February 04, 2020

Interview with Kate Marnach of Tare Market - Minnesota's First Zero Waste Store

In January, we sat down with co-founder of Tare Market Kate Marnach. Tare Market is Minnesota’s first zero waste store nestled in the Standish neighborhood. We discussed ways we can implement zero waste practices into our daily lives, why big brands and corporations should care about sustainability, why she was inspired to open the store and some of her favorite eco-friendly products.

If you’re unfamiliar with the zero waste movement, it is defined by limiting or eliminating our trash output. Tare Market makes this lifestyle accessible by providing products and food with reusable or compostable packaging or ideally, in no packaging at all.

What is one easy way we can all be more eco-friendly in our day-to-day?

Kate: We get this question a lot and it’s tough to answer because what may work for one person isn’t applicable to others. What we usually recommend is a trash audit. Take a look at a week’s worth of your trash. What and how much did you throw away? Take out containers? Food scraps? If it’s the latter, think about getting a compost bin. Or the next time you go out to eat, bring your own container. Pick one swap, start with that and make it a daily habit. Baby steps.

*Tare Market Tip: Live in an apartment complex and don’t have access to a compost bin? Kate recommends putting your scraps in the freezer and disposing at a local drop off site at the end of each week. Here are the drop off sites for Minneapolis and St. Paul. Not sure what’s compostable? Here is a detailed list from the EPA.


How can business’ implement sustainable practices today?

Kate: Try appointing one person or a team of people to advocate for sustainable practices in your business. By having someone in your company keeping others accountable, you’re much more likely to follow through with those practices. If you’re unsure of where to start, we recommend supplying compost, recycling and trash bins with clear labeling on what goes where. Remove plastic or Styrofoam cups and replace with mugs and glasses for water or coffee. These small changes can really decrease your waste output over time.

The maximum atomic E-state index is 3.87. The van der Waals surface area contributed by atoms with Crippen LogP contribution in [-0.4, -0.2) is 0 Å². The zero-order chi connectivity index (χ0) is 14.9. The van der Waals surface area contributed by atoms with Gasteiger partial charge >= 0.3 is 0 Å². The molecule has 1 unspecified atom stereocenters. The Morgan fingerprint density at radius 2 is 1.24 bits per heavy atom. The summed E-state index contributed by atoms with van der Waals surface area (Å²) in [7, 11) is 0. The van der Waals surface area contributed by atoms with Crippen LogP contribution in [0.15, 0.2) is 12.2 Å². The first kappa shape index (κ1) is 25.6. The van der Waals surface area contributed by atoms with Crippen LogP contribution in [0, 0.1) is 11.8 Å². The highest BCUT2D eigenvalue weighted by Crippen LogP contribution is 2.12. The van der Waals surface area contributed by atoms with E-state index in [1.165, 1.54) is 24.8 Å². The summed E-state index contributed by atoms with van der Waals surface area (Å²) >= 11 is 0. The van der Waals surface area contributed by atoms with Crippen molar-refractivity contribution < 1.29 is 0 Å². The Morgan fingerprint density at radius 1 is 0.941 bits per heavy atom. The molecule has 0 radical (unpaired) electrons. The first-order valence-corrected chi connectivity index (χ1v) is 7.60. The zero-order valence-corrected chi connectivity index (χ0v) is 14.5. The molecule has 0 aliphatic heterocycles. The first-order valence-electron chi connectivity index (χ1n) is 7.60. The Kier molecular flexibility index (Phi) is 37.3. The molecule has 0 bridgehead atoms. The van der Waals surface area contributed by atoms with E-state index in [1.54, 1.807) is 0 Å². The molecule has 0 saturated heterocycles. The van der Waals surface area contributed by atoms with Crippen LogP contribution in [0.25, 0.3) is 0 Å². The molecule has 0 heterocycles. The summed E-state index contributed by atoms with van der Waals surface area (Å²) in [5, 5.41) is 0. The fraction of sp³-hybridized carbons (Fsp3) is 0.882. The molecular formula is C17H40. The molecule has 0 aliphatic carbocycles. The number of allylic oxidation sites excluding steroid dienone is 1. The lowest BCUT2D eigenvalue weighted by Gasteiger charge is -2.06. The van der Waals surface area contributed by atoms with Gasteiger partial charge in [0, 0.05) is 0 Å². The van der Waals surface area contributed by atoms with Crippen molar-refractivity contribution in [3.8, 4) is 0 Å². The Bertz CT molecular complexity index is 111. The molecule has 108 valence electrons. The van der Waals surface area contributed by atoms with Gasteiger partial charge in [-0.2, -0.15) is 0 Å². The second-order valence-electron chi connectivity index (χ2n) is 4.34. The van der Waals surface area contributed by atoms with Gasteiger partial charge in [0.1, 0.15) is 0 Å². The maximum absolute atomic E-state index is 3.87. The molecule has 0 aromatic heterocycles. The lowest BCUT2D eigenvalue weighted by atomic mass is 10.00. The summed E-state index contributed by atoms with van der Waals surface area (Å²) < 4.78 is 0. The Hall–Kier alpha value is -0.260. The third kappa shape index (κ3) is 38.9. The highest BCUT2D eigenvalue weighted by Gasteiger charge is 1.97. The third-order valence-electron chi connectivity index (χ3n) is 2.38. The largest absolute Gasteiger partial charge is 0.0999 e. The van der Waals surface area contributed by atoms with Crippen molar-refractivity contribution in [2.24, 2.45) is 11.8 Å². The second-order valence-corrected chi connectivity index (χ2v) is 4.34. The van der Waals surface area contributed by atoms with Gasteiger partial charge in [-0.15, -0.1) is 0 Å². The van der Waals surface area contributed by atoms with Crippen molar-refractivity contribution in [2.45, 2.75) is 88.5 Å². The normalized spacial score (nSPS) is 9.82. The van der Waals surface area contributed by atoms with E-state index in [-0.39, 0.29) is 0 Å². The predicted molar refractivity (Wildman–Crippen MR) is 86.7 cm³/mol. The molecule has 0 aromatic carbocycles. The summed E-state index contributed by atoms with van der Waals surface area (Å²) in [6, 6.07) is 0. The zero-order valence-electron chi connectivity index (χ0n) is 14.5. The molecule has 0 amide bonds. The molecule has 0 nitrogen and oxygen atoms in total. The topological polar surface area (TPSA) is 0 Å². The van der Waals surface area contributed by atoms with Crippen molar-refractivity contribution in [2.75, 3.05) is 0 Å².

Why should big brands / corporations care about sustainability?

Kate: Because they have a massive impact. And, they are partly the ones that got us into this crisis. They pushed convenience - single use plastic, overseas manufacturing (increasing our carbon footprint), making everything is disposable - over quality and environmental safety.

If they were to invest in sustainable practices, it could actually save them money in the long run. What requires a little time, effort and money in the front end, could create a lot of positive change, not only for the planet but for their bottom line as well.


What is your favorite product in the store?

Kate: This is tough because I love so many things! I would probably pick our conditioner bars, bulk soap, cleaning solutions and deodorant. Shop the store online here.


How did you get involved in the zero waste lifestyle and what inspired you to open Tare Market?

Kate: Growing up, I was always taught to recycle, turn off lights, you know do all the things you’re supposed to do to be environmentally friendly. When I had kids, I fell into convenience mode. I remember taking out the trash one day and just realizing how frequently we were throwing things away.

After that, I starting talking about the zero waste movement with some of my friends who also had kids. We decided our waste was out of hand and we wanted to change. We then started a blog (zeroish.org) about being zero waste with kids / family and soon realized we were still having trouble finding local zero waste resources and solutions in the Twin Cities. That’s when the idea of Tare Market began.

Tare Market has been open since April 2019 and continues to offer new products and resources to help the Twin Cites’ community achieve a more zero waste lifestyle.

Our Sustainable Efforts in 2020

In 2020, we are taking big steps to be more sustainable as a business. Sourcing local products from small Midwestern brands is a good way to lower our carbon footprint, but being in the business of shipping, we need to do more. This includes ensuring all materials we use including exterior boxes, tape, kraft, peanuts etc., is either reusable, compostable, or recyclable. We are also committed to providing more relevant content on how you can reuse your M&P boxes, binnys and crates in the home, office and more.

As we continue to explore ways we can be more green as a business, we also hope to partner with brands and business who do the same. If there’s a company we should know about, send us an email at hello@minnyandpaul.com. Have suggestions on other ways we can be more sustainable?We’d love to hear!